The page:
PRINCEVILLE, N.C. (AP) — When Dianne Hines pulls up to her flood-damaged home in Princeville, she has no interest in going inside.
Her ruined furniture, books, pictures and other belongings lie stacked at the curb, left there by volunteers with Samaritan's Purse. They've placed family photos that might be saved on the porch. Glassware, a girl's pink-and-blue bicycle and a walker sit outside.
Hines doesn't even go on the porch; she doesn't want to live there again.
The small, one-story house was built on the same spot as her previous home after Hurricane Floyd knocked the old structure off its foundation in 1999. Now that Hurricane Matthew has made her rebuilt home unlivable, the 63-year-old domestic worker is ready to move away from Princeville altogether.
"I feel like it's time to make a change," she said.
That decision, however, doesn't entirely rest with her, or with hundreds of other Princeville residents who might consider moving after the October storm.
Instead, under Federal Emergency Management Agency rules, the four-person town council will vote soon on which of three options to offer homeowners: elevate homes, repair damaged homes or let FEMA acquire the homes of people who want out. FEMA would demolish those homes and turn the land into green space that can never be built on again.
And there's the rub for a small town with an annual budget of less than $1 million: Princeville would be devastated, if not lost entirely. Green space is un-taxable property, which hurts Princeville's bottom line, and the town will have to maintain that property, too.
"Our tax base is already small, and if we allow people to leave and they will never be able to come back to that property, then we'll never be able to bring more citizens in," Mayor Bobbie Jones said at a meeting in early December where locals learned about the options.
A state Division of Emergency Management spokeswoman says she's unaware of any other governments wrestling with the decision.
There are approximately 750 single-family homes in Princeville, a town of about 2,200 on North Carolina's coastal plain.
Town manager Daniel Gerald said 241 homes had major damage and 229 others had less severe damage.
Settled at the end of the Civil War by freed slaves — the first town in the U.S. incorporated by African-Americans — Princeville is still almost entirely black and has a per-capita income less than half the national average. The entire town is in a flood plain, and has repeatedly flooded over the years, according to the Army Corps of Engineers.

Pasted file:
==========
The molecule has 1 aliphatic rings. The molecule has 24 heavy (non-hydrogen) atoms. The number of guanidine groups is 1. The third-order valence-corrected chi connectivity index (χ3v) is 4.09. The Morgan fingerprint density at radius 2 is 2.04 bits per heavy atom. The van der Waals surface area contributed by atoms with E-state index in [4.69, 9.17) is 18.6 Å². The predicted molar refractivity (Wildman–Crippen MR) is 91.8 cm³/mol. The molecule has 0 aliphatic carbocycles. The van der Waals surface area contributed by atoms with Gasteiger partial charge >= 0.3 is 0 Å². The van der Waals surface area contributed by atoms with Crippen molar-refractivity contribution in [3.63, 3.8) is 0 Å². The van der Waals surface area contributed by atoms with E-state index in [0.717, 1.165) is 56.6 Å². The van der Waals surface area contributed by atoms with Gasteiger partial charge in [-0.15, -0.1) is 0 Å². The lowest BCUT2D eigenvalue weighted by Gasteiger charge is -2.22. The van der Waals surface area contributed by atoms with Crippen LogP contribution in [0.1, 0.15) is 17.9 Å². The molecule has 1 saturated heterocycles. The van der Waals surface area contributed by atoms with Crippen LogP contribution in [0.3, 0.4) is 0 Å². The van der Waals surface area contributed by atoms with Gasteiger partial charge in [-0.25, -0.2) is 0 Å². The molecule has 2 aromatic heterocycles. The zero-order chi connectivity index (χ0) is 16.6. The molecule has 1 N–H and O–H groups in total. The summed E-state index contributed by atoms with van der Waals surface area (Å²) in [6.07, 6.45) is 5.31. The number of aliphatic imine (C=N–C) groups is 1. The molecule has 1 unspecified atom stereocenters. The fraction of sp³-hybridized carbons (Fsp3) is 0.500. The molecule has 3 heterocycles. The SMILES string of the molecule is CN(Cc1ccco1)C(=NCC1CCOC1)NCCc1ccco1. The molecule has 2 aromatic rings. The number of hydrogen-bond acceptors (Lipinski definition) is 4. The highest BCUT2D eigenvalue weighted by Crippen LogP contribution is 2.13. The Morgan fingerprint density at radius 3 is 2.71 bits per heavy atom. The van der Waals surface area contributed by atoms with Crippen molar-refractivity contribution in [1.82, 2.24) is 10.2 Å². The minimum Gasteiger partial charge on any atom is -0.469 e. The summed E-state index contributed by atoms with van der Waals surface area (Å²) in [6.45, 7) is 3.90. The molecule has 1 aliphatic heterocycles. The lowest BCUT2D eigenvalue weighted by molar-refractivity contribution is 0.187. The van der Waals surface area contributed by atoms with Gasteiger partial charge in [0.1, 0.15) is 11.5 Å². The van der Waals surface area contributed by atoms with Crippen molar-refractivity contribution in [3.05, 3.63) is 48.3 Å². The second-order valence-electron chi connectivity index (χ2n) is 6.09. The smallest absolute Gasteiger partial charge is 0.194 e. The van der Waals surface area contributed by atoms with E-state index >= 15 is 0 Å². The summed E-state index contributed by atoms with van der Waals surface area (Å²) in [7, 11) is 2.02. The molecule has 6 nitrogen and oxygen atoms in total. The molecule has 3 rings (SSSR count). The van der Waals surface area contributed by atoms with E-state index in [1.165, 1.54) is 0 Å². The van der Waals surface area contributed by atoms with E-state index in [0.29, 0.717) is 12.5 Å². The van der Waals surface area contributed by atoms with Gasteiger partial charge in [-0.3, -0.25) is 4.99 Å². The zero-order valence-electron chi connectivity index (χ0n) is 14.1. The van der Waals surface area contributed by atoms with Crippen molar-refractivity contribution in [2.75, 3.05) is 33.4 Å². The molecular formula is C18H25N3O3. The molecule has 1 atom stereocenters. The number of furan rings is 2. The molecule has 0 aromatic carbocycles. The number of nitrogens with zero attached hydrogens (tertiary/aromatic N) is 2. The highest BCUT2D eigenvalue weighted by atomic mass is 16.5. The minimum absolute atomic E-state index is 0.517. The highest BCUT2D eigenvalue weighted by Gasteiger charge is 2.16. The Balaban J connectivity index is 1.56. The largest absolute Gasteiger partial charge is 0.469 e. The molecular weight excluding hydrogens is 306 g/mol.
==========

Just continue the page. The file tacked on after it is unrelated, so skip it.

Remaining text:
State historians say there's some evidence that white landowners encouraged the freed slaves to stay on that swampy, unusable land, away from the white residents of Tarboro just across the Tar River.
After Hurricane Floyd struck in 1999, city officials rejected an "all or nothing" federal buyout. Instead, the council wanted to keep the town intact and use the federal money to extend and improve the town's protective dike.
Those improvements still haven't been made, Jones said. A March 2014 report from the Army Corps of Engineers outlines multiple studies that have been done on the project over the years. It says the Corps had permission in 2012 to move forward with its preferred plan with an estimated cost then of $21 million.
Corps officials have said Matthew's floodwaters wouldn't have reached Princeville if the dike had been upgraded, Jones said.
Edgecombe County has a sign-up sheet for people who want FEMA to acquire their homes, and Jones said about 40 Princeville residents are on the list. He thinks some are renters who lack the authority to sell the homes, and some of the others may not understand the terms of a buyout. For example, any debts such as a mortgage or a Small Business Administration loan are deducted from the payout to homeowners.
"FEMA's not just handing out money," Tiffany Parker, a hazard mitigation expert, said at the December meeting. "There are stipulations to that money that you want to take into consideration."
Walking away from Princeville isn't even a consideration for Sheila Robinson, 58, a retired nurse and Army veteran.
"That's my home. That's my land," she said of the mobile home where she lived with her Maltese dog named Rocket. "That's something that was given to me, passed down from my grandmother to me that was given to her by her father. It's my home, and I'm going to give it to my children. And I'm going to have it so they can't sell it so it will continue to stay in the family."
Hines says she would consider renovating and renting her home, but she and her husband are definitely not returning to Princeville. They are already looking at land where they can build a new house. Those who stay can maintain the town and its heritage, she says.
She gazes a long while at the items beside the house, remembering where she got them. "People gifted me with that," she says, pointing to a glass bowl with a red stripe and fruit painted around it.
Then she walks toward her car to drive about 20 miles to Rocky Mount, where she now splits time between living in a house with relatives and in a motel. "One day, everything is here, and then the next day ... the next day, it's not." she says, shrugging her shoulders, the house at her back.
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